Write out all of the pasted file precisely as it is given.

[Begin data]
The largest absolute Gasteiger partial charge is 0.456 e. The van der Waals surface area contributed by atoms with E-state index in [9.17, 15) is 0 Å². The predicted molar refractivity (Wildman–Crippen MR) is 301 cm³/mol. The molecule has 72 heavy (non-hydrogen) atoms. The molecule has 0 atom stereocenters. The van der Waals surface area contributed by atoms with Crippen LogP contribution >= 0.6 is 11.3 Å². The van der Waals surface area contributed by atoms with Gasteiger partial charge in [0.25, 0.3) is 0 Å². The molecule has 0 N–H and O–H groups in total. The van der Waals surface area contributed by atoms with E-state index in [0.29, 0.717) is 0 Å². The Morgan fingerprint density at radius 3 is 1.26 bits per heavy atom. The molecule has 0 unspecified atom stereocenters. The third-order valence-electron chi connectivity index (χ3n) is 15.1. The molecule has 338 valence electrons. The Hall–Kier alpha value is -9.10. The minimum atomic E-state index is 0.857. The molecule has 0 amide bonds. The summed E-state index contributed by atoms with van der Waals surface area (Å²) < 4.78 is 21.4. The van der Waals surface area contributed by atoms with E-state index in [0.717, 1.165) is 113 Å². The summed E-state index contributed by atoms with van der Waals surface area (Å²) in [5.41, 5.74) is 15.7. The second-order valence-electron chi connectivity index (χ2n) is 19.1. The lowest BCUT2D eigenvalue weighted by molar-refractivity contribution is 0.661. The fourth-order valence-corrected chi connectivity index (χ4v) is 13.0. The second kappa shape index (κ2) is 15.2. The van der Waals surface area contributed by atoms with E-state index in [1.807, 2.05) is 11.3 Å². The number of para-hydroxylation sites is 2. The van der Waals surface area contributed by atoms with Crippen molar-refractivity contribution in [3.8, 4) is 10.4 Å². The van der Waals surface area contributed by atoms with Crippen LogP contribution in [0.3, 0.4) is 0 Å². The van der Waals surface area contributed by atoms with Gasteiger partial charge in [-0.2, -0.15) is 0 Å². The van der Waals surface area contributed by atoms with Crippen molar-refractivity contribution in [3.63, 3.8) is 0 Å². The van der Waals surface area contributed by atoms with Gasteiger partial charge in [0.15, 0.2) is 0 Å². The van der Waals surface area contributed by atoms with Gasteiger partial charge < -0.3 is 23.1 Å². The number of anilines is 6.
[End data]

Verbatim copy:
The largest absolute Gasteiger partial charge is 0.456 e. The van der Waals surface area contributed by atoms with E-state index in [9.17, 15) is 0 Å². The predicted molar refractivity (Wildman–Crippen MR) is 301 cm³/mol. The molecule has 72 heavy (non-hydrogen) atoms. The molecule has 0 atom stereocenters. The van der Waals surface area contributed by atoms with Crippen LogP contribution >= 0.6 is 11.3 Å². The van der Waals surface area contributed by atoms with Gasteiger partial charge in [0.25, 0.3) is 0 Å². The molecule has 0 N–H and O–H groups in total. The van der Waals surface area contributed by atoms with E-state index in [0.29, 0.717) is 0 Å². The Morgan fingerprint density at radius 3 is 1.26 bits per heavy atom. The molecule has 0 unspecified atom stereocenters. The third-order valence-electron chi connectivity index (χ3n) is 15.1. The molecule has 338 valence electrons. The Hall–Kier alpha value is -9.10. The minimum atomic E-state index is 0.857. The molecule has 0 amide bonds. The summed E-state index contributed by atoms with van der Waals surface area (Å²) < 4.78 is 21.4. The van der Waals surface area contributed by atoms with E-state index in [0.717, 1.165) is 113 Å². The summed E-state index contributed by atoms with van der Waals surface area (Å²) in [5.41, 5.74) is 15.7. The second-order valence-electron chi connectivity index (χ2n) is 19.1. The lowest BCUT2D eigenvalue weighted by molar-refractivity contribution is 0.661. The fourth-order valence-corrected chi connectivity index (χ4v) is 13.0. The second kappa shape index (κ2) is 15.2. The van der Waals surface area contributed by atoms with E-state index in [1.807, 2.05) is 11.3 Å². The number of para-hydroxylation sites is 2. The van der Waals surface area contributed by atoms with Crippen molar-refractivity contribution in [3.8, 4) is 10.4 Å². The van der Waals surface area contributed by atoms with Crippen LogP contribution in [0.3, 0.4) is 0 Å². The van der Waals surface area contributed by atoms with Gasteiger partial charge in [-0.2, -0.15) is 0 Å². The van der Waals surface area contributed by atoms with Crippen molar-refractivity contribution in [3.63, 3.8) is 0 Å². The van der Waals surface area contributed by atoms with Gasteiger partial charge in [0.15, 0.2) is 0 Å². The van der Waals surface area contributed by atoms with Gasteiger partial charge < -0.3 is 23.1 Å². The number of anilines is 6.